His note of thanks to the local people touches soul and is a voice of every single person who has travelled to Northern Pakistan:

I would like to thank the people of the Northern Areas for their kind hospitality, generous nature, warm welcomes, and beautiful spirit. Their labors transformed a rocky, desolate land into an endless terraced garden, their soul managed to transform our hearts into blooming gardens in our short visit.

 By the way if you are interested in Archaelogy of Pakistan and particularly Harappa, Mohenjo Daro or other Buddhist or historical sites in Pakistan then do NOT forget to visit this site by Mark whose graduate research at the University of Wisconsin - Madison focused on the Indus Valley Civilization. This Bronze Age society flourished on the Indus Plain in present day Pakistan and parts of India during 3300 to 1900 B.C. Mark worked for Richard H. Meadow (Harvard) and J. Mark Kenoyer (Univ. of Wisconsin) - one of the most important names in South Asian Archaeology.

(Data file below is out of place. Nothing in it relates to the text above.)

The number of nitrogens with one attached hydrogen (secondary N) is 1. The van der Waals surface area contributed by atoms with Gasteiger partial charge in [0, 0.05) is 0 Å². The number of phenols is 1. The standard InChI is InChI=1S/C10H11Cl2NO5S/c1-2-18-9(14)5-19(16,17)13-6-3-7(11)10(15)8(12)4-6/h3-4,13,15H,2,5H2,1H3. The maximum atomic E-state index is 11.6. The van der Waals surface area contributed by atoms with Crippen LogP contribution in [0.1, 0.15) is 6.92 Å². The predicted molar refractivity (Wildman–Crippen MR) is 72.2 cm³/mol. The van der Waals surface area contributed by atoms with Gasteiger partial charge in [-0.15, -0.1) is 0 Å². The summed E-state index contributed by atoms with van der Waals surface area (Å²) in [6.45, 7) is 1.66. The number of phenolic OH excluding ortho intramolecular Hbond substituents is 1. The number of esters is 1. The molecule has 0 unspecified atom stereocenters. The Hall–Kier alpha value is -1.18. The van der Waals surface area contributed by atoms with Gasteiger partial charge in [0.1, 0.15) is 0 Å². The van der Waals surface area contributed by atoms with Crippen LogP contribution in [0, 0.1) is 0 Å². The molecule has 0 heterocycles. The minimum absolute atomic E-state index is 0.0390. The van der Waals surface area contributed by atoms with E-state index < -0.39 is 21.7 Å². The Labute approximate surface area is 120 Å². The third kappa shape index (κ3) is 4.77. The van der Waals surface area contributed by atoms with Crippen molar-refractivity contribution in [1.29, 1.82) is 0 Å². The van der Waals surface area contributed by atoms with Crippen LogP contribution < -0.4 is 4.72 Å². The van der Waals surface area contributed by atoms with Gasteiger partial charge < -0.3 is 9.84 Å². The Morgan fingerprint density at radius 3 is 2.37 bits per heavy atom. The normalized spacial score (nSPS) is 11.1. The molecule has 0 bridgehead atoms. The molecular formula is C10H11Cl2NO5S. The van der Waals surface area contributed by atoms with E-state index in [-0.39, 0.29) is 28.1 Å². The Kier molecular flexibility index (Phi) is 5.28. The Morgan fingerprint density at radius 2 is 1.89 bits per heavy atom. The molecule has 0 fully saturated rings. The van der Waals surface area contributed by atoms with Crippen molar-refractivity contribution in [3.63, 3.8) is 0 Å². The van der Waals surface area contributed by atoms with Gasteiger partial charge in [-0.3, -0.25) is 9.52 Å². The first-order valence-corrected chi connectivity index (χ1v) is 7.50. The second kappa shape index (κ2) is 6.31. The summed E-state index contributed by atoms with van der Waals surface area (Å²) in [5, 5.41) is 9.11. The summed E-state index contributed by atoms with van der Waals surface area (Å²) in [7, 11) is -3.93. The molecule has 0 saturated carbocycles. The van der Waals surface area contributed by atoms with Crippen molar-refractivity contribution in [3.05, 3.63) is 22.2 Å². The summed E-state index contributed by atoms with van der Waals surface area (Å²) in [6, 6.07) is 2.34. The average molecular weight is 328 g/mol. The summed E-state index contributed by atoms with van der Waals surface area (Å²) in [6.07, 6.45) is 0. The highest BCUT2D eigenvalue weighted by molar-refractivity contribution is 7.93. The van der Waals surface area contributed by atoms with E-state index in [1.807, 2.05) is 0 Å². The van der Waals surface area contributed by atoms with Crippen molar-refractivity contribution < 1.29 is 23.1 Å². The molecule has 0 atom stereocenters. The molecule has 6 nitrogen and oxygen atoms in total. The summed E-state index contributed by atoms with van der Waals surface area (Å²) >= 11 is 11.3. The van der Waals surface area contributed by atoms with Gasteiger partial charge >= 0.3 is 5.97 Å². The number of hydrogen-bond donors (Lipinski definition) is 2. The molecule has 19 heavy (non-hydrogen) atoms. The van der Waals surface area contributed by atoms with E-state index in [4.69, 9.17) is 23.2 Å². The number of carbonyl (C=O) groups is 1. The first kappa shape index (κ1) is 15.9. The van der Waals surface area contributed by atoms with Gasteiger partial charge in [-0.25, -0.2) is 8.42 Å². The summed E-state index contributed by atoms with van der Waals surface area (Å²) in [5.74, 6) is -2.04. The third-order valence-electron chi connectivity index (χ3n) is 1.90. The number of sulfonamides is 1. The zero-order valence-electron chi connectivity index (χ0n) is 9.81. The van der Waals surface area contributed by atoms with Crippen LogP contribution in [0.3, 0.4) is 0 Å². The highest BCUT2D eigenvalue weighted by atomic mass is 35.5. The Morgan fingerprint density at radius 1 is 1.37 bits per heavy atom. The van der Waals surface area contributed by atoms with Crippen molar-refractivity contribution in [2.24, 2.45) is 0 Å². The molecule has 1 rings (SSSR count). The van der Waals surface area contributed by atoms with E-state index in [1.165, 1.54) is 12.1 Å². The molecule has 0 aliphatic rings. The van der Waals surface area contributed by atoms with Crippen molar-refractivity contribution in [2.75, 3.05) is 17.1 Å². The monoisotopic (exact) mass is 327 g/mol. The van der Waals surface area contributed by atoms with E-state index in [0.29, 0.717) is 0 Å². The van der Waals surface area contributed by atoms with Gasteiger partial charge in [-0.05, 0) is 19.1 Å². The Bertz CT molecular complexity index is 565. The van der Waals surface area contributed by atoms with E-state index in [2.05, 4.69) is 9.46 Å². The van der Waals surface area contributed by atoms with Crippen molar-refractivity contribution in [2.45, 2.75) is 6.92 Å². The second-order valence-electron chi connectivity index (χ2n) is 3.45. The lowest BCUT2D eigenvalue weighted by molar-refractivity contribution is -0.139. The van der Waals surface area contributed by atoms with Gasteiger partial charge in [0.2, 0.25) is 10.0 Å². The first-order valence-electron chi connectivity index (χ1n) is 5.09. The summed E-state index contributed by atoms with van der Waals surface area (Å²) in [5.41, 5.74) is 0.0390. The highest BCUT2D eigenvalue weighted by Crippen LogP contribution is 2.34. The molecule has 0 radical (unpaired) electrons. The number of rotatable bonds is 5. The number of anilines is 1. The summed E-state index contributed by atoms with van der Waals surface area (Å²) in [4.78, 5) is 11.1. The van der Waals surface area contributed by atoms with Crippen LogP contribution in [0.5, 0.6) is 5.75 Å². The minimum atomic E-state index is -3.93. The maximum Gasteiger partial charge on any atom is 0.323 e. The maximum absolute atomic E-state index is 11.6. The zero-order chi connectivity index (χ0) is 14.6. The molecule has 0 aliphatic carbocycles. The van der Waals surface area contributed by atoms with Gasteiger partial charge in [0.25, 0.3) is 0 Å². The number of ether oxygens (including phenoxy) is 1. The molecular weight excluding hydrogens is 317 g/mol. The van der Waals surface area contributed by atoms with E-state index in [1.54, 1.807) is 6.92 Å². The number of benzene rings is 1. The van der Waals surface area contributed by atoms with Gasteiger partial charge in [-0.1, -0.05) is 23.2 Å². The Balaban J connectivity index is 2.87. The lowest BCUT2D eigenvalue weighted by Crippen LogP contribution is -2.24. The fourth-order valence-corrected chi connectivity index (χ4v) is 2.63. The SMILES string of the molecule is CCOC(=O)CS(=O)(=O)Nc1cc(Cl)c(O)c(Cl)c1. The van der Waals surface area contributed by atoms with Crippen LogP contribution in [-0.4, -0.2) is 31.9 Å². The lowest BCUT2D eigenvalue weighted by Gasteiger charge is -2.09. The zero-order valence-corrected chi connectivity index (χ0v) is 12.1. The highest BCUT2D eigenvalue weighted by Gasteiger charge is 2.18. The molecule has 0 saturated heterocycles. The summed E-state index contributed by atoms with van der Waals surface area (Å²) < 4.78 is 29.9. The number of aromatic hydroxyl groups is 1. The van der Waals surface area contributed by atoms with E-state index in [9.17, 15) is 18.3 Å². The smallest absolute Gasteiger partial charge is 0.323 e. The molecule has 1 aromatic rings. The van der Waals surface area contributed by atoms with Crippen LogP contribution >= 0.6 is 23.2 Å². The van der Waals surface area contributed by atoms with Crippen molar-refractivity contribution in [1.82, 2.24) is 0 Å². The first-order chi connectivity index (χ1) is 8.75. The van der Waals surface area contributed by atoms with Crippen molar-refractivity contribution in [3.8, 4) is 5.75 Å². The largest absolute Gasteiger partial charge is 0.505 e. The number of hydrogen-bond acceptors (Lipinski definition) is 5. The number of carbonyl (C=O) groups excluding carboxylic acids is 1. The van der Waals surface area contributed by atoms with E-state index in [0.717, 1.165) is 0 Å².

Look at this wonderful site of UWDC to learn more on Nimogram: Pakistan Archaeological Site Images.
To access or cite this collection: http://digital.library.wisc.edu/1711.dl/Arts.Nimogram